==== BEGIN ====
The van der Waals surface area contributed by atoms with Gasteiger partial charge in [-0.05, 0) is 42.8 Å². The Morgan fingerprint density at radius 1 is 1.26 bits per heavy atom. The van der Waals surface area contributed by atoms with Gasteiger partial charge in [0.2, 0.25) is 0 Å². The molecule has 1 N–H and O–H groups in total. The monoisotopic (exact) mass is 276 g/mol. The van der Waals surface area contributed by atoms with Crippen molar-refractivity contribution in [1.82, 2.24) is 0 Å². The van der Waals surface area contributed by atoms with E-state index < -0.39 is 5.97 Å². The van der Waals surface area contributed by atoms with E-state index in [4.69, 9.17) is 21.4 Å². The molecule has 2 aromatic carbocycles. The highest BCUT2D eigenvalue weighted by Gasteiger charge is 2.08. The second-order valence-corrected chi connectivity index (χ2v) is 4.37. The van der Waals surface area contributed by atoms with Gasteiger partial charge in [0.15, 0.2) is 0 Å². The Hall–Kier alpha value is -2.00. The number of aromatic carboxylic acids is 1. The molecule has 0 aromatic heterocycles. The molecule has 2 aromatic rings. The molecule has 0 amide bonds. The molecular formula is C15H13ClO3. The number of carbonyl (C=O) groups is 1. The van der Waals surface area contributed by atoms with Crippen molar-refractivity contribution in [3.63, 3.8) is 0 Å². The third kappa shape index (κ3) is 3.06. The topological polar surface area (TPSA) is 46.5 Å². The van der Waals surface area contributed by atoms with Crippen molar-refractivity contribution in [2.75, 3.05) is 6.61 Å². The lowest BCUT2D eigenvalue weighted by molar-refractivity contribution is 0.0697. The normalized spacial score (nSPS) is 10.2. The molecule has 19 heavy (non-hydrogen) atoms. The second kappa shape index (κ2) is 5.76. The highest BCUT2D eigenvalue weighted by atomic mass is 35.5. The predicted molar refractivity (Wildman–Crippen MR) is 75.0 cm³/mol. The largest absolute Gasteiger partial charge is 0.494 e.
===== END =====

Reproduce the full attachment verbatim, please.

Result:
The van der Waals surface area contributed by atoms with Gasteiger partial charge in [-0.05, 0) is 42.8 Å². The Morgan fingerprint density at radius 1 is 1.26 bits per heavy atom. The van der Waals surface area contributed by atoms with Gasteiger partial charge in [0.2, 0.25) is 0 Å². The molecule has 1 N–H and O–H groups in total. The monoisotopic (exact) mass is 276 g/mol. The van der Waals surface area contributed by atoms with Crippen molar-refractivity contribution in [1.82, 2.24) is 0 Å². The van der Waals surface area contributed by atoms with E-state index < -0.39 is 5.97 Å². The van der Waals surface area contributed by atoms with E-state index in [4.69, 9.17) is 21.4 Å². The molecule has 2 aromatic carbocycles. The highest BCUT2D eigenvalue weighted by Gasteiger charge is 2.08. The second-order valence-corrected chi connectivity index (χ2v) is 4.37. The van der Waals surface area contributed by atoms with Gasteiger partial charge in [0.15, 0.2) is 0 Å². The Hall–Kier alpha value is -2.00. The number of aromatic carboxylic acids is 1. The molecule has 0 aromatic heterocycles. The molecule has 2 aromatic rings. The molecule has 0 amide bonds. The molecular formula is C15H13ClO3. The number of carbonyl (C=O) groups is 1. The van der Waals surface area contributed by atoms with Crippen molar-refractivity contribution in [3.63, 3.8) is 0 Å². The third kappa shape index (κ3) is 3.06. The topological polar surface area (TPSA) is 46.5 Å². The van der Waals surface area contributed by atoms with Crippen molar-refractivity contribution in [2.75, 3.05) is 6.61 Å². The lowest BCUT2D eigenvalue weighted by molar-refractivity contribution is 0.0697. The normalized spacial score (nSPS) is 10.2. The molecule has 19 heavy (non-hydrogen) atoms. The second kappa shape index (κ2) is 5.76. The highest BCUT2D eigenvalue weighted by atomic mass is 35.5. The predicted molar refractivity (Wildman–Crippen MR) is 75.0 cm³/mol. The largest absolute Gasteiger partial charge is 0.494 e.